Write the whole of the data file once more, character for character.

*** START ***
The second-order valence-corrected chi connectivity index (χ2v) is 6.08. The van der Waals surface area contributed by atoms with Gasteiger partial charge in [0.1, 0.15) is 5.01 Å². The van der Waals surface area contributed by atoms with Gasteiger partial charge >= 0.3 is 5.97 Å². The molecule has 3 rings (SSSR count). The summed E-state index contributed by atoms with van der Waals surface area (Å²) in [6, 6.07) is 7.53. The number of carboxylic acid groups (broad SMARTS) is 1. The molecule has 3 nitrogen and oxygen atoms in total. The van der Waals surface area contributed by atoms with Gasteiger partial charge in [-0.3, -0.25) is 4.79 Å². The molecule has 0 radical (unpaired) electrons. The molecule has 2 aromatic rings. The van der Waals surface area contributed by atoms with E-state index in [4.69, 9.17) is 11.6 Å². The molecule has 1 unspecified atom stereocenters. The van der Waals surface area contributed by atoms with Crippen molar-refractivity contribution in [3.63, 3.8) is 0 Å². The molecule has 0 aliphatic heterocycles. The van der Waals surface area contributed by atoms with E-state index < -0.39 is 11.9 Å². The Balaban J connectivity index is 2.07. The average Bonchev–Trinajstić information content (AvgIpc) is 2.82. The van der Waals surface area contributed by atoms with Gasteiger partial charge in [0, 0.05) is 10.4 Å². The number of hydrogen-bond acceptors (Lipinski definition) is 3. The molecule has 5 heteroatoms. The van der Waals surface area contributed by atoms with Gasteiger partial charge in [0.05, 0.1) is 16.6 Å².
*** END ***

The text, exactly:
The second-order valence-corrected chi connectivity index (χ2v) is 6.08. The van der Waals surface area contributed by atoms with Gasteiger partial charge in [0.1, 0.15) is 5.01 Å². The van der Waals surface area contributed by atoms with Gasteiger partial charge >= 0.3 is 5.97 Å². The molecule has 3 rings (SSSR count). The summed E-state index contributed by atoms with van der Waals surface area (Å²) in [6, 6.07) is 7.53. The number of carboxylic acid groups (broad SMARTS) is 1. The molecule has 3 nitrogen and oxygen atoms in total. The van der Waals surface area contributed by atoms with Gasteiger partial charge in [-0.3, -0.25) is 4.79 Å². The molecule has 0 radical (unpaired) electrons. The molecule has 2 aromatic rings. The van der Waals surface area contributed by atoms with E-state index in [4.69, 9.17) is 11.6 Å². The molecule has 1 unspecified atom stereocenters. The van der Waals surface area contributed by atoms with Crippen molar-refractivity contribution in [3.63, 3.8) is 0 Å². The molecule has 0 aliphatic heterocycles. The van der Waals surface area contributed by atoms with E-state index < -0.39 is 11.9 Å². The Balaban J connectivity index is 2.07. The average Bonchev–Trinajstić information content (AvgIpc) is 2.82. The van der Waals surface area contributed by atoms with Gasteiger partial charge in [0, 0.05) is 10.4 Å². The number of hydrogen-bond acceptors (Lipinski definition) is 3. The molecule has 5 heteroatoms. The van der Waals surface area contributed by atoms with Gasteiger partial charge in [0.05, 0.1) is 16.6 Å².